Terry: It wasn't him, Charley, it was you. Remember that night in the Garden you came down to my dressing room and you said, "Kid, this ain't your night. We're going for the price on Wilson." You remember that? "This ain't your night"! My night! I coulda taken Wilson apart! So what happens? He gets the title shot outdoors on the ballpark and what do I get? A one-way ticket to Palooka-ville! You was my brother, Charley, you shoulda looked out for me a little bit. You shoulda taken care of me just a little bit so I wouldn't have to take them dives for the short-end money.
Charlie: Oh I had some bets down for you. You saw some money.
Terry: You don't understand. I coulda had class. I coulda been a contender. I coulda been somebody, instead of a bum, which is what I am, let's face it. It was you, Charley.
“I coulda been a contender” is a line everyone with regrets can relate to. Brando captures the feelings of his character so perfectly and creates an incredibly deep sense of emotion with his expressions. Even Terry’s brother Charley was so moved and immediately understood exactly what he put his brother through. Charley gives Terry a gun and instructs him to just run in order to escape the planned murder. By the end of the film, Charley is killed instead and Terry gains the courage to proudly testify against Friendly for his crimes. Terry’s actions correlate to the real life of On The Waterfront’s director, Elia Kazan. Kazan had received backlash for identifying eight communists in Hollywood and the film was his reaction to the criticism.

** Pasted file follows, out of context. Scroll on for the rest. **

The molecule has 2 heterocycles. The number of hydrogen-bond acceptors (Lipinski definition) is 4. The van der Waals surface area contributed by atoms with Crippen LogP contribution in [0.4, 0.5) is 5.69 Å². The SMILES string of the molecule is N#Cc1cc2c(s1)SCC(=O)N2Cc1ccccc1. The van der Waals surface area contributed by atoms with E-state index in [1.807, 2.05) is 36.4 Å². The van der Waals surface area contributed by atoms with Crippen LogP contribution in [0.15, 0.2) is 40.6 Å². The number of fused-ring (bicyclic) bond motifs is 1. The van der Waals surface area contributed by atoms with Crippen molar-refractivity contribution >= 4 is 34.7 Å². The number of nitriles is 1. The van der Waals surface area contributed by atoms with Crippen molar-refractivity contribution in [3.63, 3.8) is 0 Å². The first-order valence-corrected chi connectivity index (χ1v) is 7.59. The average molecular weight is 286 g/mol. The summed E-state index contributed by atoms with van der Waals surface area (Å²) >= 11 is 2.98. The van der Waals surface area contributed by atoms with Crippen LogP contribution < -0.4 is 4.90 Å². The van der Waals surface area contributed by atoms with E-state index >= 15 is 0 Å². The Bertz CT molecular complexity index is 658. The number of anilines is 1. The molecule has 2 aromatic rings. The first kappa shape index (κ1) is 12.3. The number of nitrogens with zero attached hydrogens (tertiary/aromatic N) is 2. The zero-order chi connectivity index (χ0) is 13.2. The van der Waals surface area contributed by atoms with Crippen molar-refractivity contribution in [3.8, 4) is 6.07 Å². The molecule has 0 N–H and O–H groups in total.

Robert De Niro Also 'Coulda Been A Contender' In 'Raging Bull'
On The Waterfront would not be the last time viewers would hear the “I coulda been a contender” speech. The line was repeated in another film that involved brothers, gangsters, boxers, black-and-white filming, but a completely different protagonist. Released in 1980, Raging Bull dealt more with the internal struggles and issues of Italian boxer Jake La Motta, played by Robert De Niro, than the actual sport of boxing. Throughout the 1940s and 1950s, La Motta creates his own catastrophes through his rage, violent nature (both inside and outside the boxing ring), and his irrational jealousy. His boxing career was initially successful, but everything changed after he would go ballistic anytime his girlfriend Vickie would even look at another man. La Motta accuses her of having an affair with his brother Joey and ends up assaulting him for it.
La Motta Caused His Own Problems
The stress and bad decisions take a toll on La Motta’s career, and his life. Vickie calls for a divorce and full custody of their children, and he even winds up in jail. Raging Bull concludes in 1964 where La Motta has transformed into a washed-up ex-boxer who now performs comedy routines. While preparing for his act, he repeats the famous On The Waterfront “I coulda been a contender” speech to himself. While Brando’s character’s regret was instilled by another person and circumstances outside of his control, La Motta exclusively blames himself and his own actions for the life he ended up living. Both boxers dealt with so much guilt that created unsatisfactory lives in the end.
Tags: Elia Kazan | Marlon Brando | Martin Scorsese | Movie Quotes | On The Waterfront | Raging Bull | Robert De Niro